But following their first meeting since it was revealed 10 days ago that Mr Birt had been employed as a freelance, the governors issued a unanimous statement giving him their full support.
The statement said the governors acknowledged public and staff concern that Mr Birt was not employed on a staff basis, accepted full responsibility for the errors made and apologised. They will make a fuller statement after a board meeting tomorrow.
The governors made no mention of the position of Marmaduke Hussey, their chairman, who has been widely criticised for approving the arrangements that allowed Mr Birt to claim large allowances against tax when he was Deputy Director-General, and then allowing him to retain his freelance status when he took over this year as Director-General.
Sir Michael Checkland, who was retired as Director-General to make way for Mr Birt, said last night that Mr Hussey should step down in the autumn.
He said Mr Birt should be given a year's probation after which his performance should be assessed by a new chairman and vice-chairman. The present vice-chairman, Lord Barnett, is due to retire in the autumn in any event.
Sir Michael was speaking at a dinner to mark his retirement given by the Royal Television Society. By coincidence, it was held as the governors met at Television Centre to discuss the crisis caused by the revelations about Mr Birt's unusual salary arrangements.
Sir Michael said that if Mr Birt had understood the workings of the BBC and the feelings of its staff he would have gone on the payroll when he became Director- General on 1 January. But he said that it was a worse error by the chairman and vice-chairman not to insist that he did so. He said that John Birt should not himself resign because that would create a vacuum at the top when the BBC was going through a period of change.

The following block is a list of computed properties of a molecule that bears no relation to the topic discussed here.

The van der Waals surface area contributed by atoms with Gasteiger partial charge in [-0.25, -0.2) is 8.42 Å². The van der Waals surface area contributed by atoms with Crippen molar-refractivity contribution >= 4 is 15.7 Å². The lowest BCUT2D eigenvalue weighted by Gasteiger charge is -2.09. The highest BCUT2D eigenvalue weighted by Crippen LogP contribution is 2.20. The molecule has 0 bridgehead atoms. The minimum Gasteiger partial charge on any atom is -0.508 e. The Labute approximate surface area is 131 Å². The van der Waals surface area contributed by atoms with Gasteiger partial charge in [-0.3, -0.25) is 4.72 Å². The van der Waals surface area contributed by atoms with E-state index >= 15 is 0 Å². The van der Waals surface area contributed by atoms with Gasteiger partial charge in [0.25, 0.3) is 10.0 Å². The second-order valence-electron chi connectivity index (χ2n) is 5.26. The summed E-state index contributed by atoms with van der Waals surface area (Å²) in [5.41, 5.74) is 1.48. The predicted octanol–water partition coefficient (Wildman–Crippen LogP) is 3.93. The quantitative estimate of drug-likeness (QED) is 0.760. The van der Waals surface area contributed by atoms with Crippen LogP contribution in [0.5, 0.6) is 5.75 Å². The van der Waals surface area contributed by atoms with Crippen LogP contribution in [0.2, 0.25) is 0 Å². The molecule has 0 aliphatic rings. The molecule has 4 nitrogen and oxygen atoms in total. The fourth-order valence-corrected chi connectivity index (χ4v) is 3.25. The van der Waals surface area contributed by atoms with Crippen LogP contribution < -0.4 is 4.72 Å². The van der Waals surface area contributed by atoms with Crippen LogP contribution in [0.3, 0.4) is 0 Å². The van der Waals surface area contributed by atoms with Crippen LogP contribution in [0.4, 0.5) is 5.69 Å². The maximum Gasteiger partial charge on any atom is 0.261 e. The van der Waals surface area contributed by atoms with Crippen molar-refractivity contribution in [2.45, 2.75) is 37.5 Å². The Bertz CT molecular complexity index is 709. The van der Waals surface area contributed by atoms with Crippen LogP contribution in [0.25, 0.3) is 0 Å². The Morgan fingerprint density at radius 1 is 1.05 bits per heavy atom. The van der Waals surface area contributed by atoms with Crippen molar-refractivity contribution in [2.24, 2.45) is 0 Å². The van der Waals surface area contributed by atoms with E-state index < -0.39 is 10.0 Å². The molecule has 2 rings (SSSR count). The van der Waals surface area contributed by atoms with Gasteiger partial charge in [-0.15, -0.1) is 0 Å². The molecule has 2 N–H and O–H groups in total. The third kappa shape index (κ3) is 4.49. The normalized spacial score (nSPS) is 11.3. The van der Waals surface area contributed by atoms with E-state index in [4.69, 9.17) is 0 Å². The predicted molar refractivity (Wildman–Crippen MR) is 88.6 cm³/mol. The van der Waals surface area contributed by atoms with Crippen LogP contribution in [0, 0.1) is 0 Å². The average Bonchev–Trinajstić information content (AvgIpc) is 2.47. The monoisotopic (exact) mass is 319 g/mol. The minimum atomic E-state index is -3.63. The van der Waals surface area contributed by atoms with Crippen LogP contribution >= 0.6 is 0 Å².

Last October Sir Michael criticised Mr Hussey for the decision to give him only one more year as Director-General before handing over to Mr Birt. He said that Mr Hussey was too old to be chairman and he repeated that point last night when saying that there should be a compulsory retirement age of 70 for BBC governors.
'He and I have discussed how 10 years is too long in a top job and by the autumn he will have been chairman for seven years.'
Tonight Mr Hussey will be the host at the BBC's own farewell dinner for Sir Michael. Governors, the board of management and guests will gather in the corporation's council chamber lined with portraits of former director- generals.
One insider said: 'It will be a dinner from Hell.'
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